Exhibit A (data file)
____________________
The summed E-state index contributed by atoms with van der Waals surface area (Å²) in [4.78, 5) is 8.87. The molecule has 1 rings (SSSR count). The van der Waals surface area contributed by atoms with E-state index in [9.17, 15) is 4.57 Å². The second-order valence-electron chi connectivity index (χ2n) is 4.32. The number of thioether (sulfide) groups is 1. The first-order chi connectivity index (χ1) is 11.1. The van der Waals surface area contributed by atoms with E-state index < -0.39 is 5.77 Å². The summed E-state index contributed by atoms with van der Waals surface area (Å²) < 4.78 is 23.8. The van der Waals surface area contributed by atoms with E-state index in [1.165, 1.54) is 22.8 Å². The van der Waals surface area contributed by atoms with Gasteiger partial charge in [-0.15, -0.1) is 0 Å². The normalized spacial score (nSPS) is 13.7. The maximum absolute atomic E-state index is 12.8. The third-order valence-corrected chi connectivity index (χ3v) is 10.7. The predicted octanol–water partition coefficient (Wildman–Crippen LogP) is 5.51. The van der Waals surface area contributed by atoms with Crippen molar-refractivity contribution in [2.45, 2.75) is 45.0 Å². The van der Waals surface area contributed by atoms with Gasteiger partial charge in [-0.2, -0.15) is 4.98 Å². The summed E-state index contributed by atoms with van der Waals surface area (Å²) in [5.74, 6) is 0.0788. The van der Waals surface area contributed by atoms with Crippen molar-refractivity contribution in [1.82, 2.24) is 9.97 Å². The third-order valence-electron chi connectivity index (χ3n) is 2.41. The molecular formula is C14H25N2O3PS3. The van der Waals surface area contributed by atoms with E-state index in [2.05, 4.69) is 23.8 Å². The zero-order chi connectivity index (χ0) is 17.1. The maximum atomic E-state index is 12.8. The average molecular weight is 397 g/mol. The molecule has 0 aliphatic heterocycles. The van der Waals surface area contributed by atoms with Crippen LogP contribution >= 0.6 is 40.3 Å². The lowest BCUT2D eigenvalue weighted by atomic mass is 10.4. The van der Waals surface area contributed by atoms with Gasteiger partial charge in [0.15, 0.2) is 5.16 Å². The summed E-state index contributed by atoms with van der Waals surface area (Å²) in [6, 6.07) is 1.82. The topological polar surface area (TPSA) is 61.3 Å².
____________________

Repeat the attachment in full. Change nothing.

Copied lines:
The summed E-state index contributed by atoms with van der Waals surface area (Å²) in [4.78, 5) is 8.87. The molecule has 1 rings (SSSR count). The van der Waals surface area contributed by atoms with E-state index in [9.17, 15) is 4.57 Å². The second-order valence-electron chi connectivity index (χ2n) is 4.32. The number of thioether (sulfide) groups is 1. The first-order chi connectivity index (χ1) is 11.1. The van der Waals surface area contributed by atoms with E-state index < -0.39 is 5.77 Å². The summed E-state index contributed by atoms with van der Waals surface area (Å²) < 4.78 is 23.8. The van der Waals surface area contributed by atoms with E-state index in [1.165, 1.54) is 22.8 Å². The van der Waals surface area contributed by atoms with Gasteiger partial charge in [-0.15, -0.1) is 0 Å². The normalized spacial score (nSPS) is 13.7. The maximum absolute atomic E-state index is 12.8. The third-order valence-corrected chi connectivity index (χ3v) is 10.7. The predicted octanol–water partition coefficient (Wildman–Crippen LogP) is 5.51. The van der Waals surface area contributed by atoms with Crippen molar-refractivity contribution in [2.45, 2.75) is 45.0 Å². The van der Waals surface area contributed by atoms with Gasteiger partial charge in [-0.2, -0.15) is 4.98 Å². The summed E-state index contributed by atoms with van der Waals surface area (Å²) in [5.74, 6) is 0.0788. The van der Waals surface area contributed by atoms with Crippen molar-refractivity contribution in [1.82, 2.24) is 9.97 Å². The third-order valence-electron chi connectivity index (χ3n) is 2.41. The molecular formula is C14H25N2O3PS3. The van der Waals surface area contributed by atoms with E-state index in [2.05, 4.69) is 23.8 Å². The zero-order chi connectivity index (χ0) is 17.1. The maximum atomic E-state index is 12.8. The average molecular weight is 397 g/mol. The molecule has 0 aliphatic heterocycles. The van der Waals surface area contributed by atoms with Crippen LogP contribution >= 0.6 is 40.3 Å². The lowest BCUT2D eigenvalue weighted by atomic mass is 10.4. The van der Waals surface area contributed by atoms with Gasteiger partial charge in [0.15, 0.2) is 5.16 Å². The summed E-state index contributed by atoms with van der Waals surface area (Å²) in [6, 6.07) is 1.82. The topological polar surface area (TPSA) is 61.3 Å².